“And besides,” said Merilin. “You have every reason for pride. You are embarking on a great mission, one that could end much of the suffering in this world. I think it safe to say no elf has been a part of such a company in all our history.”
“Very true!” laughed Galithil, pointing to the terrace below them. The four hobbits had come scampering out onto it, laughing and talking. “Hobbits, elves, men, Mithrandir…”
“And dwarves,” grumbled Legolas, as Gimli the dwarf joined the hobbits on the terrace. Soon the five were seated beneath a large tree, fat with red autumn apples, talking of past adventures, and of food. “It shall be interesting, to say the least. I shall be the only elf.”
Faron was watching him silently. “But the man Aragorn is your friend, is he not? Not to mention Mithrandir. You shall not be alone.”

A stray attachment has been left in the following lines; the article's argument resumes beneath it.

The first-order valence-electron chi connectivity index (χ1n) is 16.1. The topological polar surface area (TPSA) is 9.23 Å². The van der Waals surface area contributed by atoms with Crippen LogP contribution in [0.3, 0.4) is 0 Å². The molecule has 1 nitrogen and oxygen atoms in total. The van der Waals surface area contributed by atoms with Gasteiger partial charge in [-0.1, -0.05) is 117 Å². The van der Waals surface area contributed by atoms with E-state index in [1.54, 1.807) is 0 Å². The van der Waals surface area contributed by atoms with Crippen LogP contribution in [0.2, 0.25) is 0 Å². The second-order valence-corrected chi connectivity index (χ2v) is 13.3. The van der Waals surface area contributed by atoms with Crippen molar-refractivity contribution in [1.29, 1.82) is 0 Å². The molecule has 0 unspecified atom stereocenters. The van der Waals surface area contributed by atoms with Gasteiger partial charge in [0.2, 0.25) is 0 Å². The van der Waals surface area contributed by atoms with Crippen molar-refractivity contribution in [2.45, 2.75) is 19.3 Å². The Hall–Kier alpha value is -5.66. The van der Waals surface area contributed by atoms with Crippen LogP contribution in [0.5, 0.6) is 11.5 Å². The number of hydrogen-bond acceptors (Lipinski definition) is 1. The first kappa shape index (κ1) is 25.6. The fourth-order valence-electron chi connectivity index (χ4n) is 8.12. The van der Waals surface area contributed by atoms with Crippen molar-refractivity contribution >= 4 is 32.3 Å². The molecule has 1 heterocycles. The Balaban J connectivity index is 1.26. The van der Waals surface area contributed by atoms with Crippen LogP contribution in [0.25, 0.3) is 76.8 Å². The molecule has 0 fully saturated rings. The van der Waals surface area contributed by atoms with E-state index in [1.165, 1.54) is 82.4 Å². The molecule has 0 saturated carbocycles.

“That is true. Still, I shall miss you, my friends.”
Merilin and Galithil idly watched the dwarf, who was now seated upon a stone bench, with the hobbits all about him. Due to the difference in size, they were like children at his feet, listening to him telling stories of his father’s exploits at Lonely Mountain and gesturing grandly, causing the sun to flicker off the gaudy pearl ring on his finger. “I should like to know hobbits better. They are such strange, yet endearing creatures. I rather envy you, Legolas,” said Galithil.
Legolas smirked knowingly at Faron. “And you should doubtlessly get on better than I with the dwarf, dear kinswoman!”